Study finds 100% increase in marijuana related fatal crashes
DENVER - A study found the number of people killed in marijuana-related accidents increased 100 percent over five years where the state legalized marijuana in various forms.
There were 78 fatalities where a driver, bike rider or pedestrian tested positive for marijuana. In 2007, the number was 39. The research was performed by Rocky Mountain High Intensity Drug Trafficking, a drug prohibition group.
"There's enough research that says driving under the influence of marijuana is going to affect your ability to drive a vehicle, and when that happens you're potentially a danger on the road," said Tom Gorman, the group's director.
Representatives for the marijuana industry are questioning the study claiming the data is not clear whether pot was the cause of the accidents.
"Testing positive for marijuana could mean you smoked marijuana three weeks ago. It does not mean you were impaired at the spot," said Michael Elliott, executive director of the Marijuana Industry Group.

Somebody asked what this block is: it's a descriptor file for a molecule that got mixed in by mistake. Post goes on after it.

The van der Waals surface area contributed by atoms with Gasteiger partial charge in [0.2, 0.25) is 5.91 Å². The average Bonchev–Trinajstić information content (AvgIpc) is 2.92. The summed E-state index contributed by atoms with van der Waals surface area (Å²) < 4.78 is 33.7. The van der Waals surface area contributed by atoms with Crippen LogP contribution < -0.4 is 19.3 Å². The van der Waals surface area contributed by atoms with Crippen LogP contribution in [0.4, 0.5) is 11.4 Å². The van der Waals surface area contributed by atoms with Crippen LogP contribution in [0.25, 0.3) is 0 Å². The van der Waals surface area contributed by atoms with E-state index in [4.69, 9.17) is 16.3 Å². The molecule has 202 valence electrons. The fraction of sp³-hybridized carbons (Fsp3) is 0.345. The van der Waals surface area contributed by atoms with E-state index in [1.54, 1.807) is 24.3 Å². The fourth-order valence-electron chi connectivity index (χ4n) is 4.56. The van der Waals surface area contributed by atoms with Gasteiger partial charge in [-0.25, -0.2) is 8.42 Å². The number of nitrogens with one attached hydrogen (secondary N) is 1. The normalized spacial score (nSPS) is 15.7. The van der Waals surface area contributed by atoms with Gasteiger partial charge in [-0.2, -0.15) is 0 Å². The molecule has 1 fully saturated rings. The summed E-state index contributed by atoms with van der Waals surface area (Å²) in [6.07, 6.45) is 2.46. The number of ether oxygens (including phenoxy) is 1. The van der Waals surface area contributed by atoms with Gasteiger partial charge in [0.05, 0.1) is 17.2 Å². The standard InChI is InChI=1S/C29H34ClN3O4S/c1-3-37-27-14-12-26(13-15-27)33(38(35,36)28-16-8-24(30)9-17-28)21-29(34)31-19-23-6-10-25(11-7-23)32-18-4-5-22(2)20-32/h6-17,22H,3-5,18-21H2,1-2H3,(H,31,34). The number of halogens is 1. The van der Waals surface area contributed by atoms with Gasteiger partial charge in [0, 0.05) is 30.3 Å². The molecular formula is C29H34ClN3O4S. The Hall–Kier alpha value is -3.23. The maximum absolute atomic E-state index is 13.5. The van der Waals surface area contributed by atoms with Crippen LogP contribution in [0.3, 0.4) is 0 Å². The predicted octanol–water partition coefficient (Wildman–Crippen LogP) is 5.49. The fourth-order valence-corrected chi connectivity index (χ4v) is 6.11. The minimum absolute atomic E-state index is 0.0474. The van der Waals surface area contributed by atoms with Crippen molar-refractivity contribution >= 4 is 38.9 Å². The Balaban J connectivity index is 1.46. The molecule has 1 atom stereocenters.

Another report states overall traffic fatalities decreased by 15 percent.
7News Denver, the ABC affiliate in the city, reported on the study.
Desktop NewsClick to open Continuous News in a sidebar that updates in real-time.
Daycare owner indicted on negligent homicide charge in child's death
Slow start to ticket sales for Saturday's LSU, USC game
La. VA secretary out amid patient care scandal
LSU general admission tickets go on sale Thursday
West Feliciana deputy accused of using 'n' word, multiple complaints filed